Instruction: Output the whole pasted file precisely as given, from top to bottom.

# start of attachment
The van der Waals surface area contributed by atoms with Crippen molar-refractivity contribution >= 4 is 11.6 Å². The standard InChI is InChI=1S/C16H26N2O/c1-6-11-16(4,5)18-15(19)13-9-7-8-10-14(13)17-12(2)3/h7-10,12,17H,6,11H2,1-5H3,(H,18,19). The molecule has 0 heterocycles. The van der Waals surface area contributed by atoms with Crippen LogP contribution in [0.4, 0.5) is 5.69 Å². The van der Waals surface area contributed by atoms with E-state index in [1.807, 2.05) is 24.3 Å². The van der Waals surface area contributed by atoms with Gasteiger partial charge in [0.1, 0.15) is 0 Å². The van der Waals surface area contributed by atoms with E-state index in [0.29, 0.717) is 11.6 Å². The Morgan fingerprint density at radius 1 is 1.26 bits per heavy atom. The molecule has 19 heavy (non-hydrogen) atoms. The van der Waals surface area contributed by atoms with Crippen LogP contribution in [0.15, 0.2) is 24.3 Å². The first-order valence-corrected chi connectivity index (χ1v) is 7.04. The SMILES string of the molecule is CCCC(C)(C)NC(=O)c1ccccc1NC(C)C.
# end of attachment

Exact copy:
The van der Waals surface area contributed by atoms with Crippen molar-refractivity contribution >= 4 is 11.6 Å². The standard InChI is InChI=1S/C16H26N2O/c1-6-11-16(4,5)18-15(19)13-9-7-8-10-14(13)17-12(2)3/h7-10,12,17H,6,11H2,1-5H3,(H,18,19). The molecule has 0 heterocycles. The van der Waals surface area contributed by atoms with Crippen LogP contribution in [0.4, 0.5) is 5.69 Å². The van der Waals surface area contributed by atoms with E-state index in [1.807, 2.05) is 24.3 Å². The van der Waals surface area contributed by atoms with Gasteiger partial charge in [0.1, 0.15) is 0 Å². The van der Waals surface area contributed by atoms with E-state index in [0.29, 0.717) is 11.6 Å². The Morgan fingerprint density at radius 1 is 1.26 bits per heavy atom. The molecule has 19 heavy (non-hydrogen) atoms. The van der Waals surface area contributed by atoms with Crippen LogP contribution in [0.15, 0.2) is 24.3 Å². The first-order valence-corrected chi connectivity index (χ1v) is 7.04. The SMILES string of the molecule is CCCC(C)(C)NC(=O)c1ccccc1NC(C)C.